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Tangled Threads or Perfect Weave: Writing a Many-Stranded Story

My first novel had a single first person narrator throughout. It was the ideal choice, since the book was loosely based on a fairy tale in which the central character is mute for much of the story (think Jane Campion’s wonderful movie, The Piano.) First person allowed the reader into her thoughts and feelings, and meant we could walk her journey alongside her. I kept the same pattern for the rest of that series, with a different narrator in each book.

I love the immersive feel of a first person voice, but of course it doesn’t suit all stories. First person is intimate, bringing reader and character close. If the narrator is unreliable, first person can draw us in, then deliver a big punch when the truth becomes evident. But it does give a very tight focus to the story, the only ‘live’ scenes being those in which the narrator is physically present. If there’s only one narrator, other characters are denied a point of view, making it trickier to show their thoughts and feelings. Devices such as dreams or visions do provide a vehicle for such insights, especially when writing fantasy, in which the uncanny is usually present in some form. I made use of psychic connections between some characters in that series.

Later on I wrote novels on a more epic scale, with a bigger cast and a wider geographical reach. Third person was a better fit for those. I gradually learned that with clever use of tight third person rather than distant third or an  omniscient view, a writer can create the huge canvas of a saga while also allowing the reader deep into the minds of the main characters. With each new series, I set myself some further challenges and tried out different techniques. I noted how brilliantly some writers use structure and voice in the service of storytelling. As I continue writing, I keep on learning. I’ve moved gradually toward a structure in which a small cast of central characters takes turns narrating in first person, chapter by chapter. This approach can also work well with tight third person [1], in the right hands – an excellent example is Joe Abercrombie [2]‘s The First Law series.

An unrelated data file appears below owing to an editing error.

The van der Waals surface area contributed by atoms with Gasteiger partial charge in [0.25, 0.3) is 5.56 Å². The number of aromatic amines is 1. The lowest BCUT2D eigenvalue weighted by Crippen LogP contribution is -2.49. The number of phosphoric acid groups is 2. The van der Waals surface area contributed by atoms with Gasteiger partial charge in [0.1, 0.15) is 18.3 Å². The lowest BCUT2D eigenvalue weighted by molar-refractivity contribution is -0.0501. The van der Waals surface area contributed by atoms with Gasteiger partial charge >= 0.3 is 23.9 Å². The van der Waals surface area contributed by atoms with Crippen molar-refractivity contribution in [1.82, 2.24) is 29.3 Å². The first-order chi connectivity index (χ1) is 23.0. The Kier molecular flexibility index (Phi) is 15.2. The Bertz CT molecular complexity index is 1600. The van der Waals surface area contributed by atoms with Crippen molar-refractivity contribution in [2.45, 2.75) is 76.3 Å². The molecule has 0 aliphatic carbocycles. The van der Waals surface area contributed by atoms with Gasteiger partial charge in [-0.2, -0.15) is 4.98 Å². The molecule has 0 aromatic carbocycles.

At present I’m putting the finishing touches to the last book in my current trilogy, a historical fantasy series called Warrior Bards. Those of you who write trilogies will know about the challenges of the third book, in which the writer must tie up the threads of two stories to the reader’s satisfaction: the one-book, stand-alone story, and the over-arching series story. In this series I have a trio of central characters narrating chapters in turn. Braiding three strands is relatively straightforward, even when those three strands don’t match (characters are individuals.) But what if the story takes those three strands in different directions? What if it’s necessary to add a fourth narrator? How can this become a neatly woven, coherent story?

In this book, the over-arching story requires my narrators to be separated for a long stretch of chapters. Not only are they physically apart, but they can’t easily send messages. This story is set long before the time of motorised transport and lightning-fast communications. Then there’s the fact that the characters are working under cover; contact holds an added risk. How could I maintain the connections between my narrators, whose interactions and developing relationships had helped bring the earlier books alive? Might this be both challenge and opportunity?

Establishing strong characters, maintaining distinctive voices: From the beginning of the series, I gave each of the three protagonists a distinct narrative voice. One character is bold and blunt, always ready to speak out for a cause. One character starts out as rude and arrogant; his abrasive manner masks an insecurity that shows in his obsessive habit of counting. His narration begins as tight and angry and gradually changes over the course of the series. The third character is a musician, a dreamer, an idealist; his voice is more lyrical and emotional, and reflects his love of nature.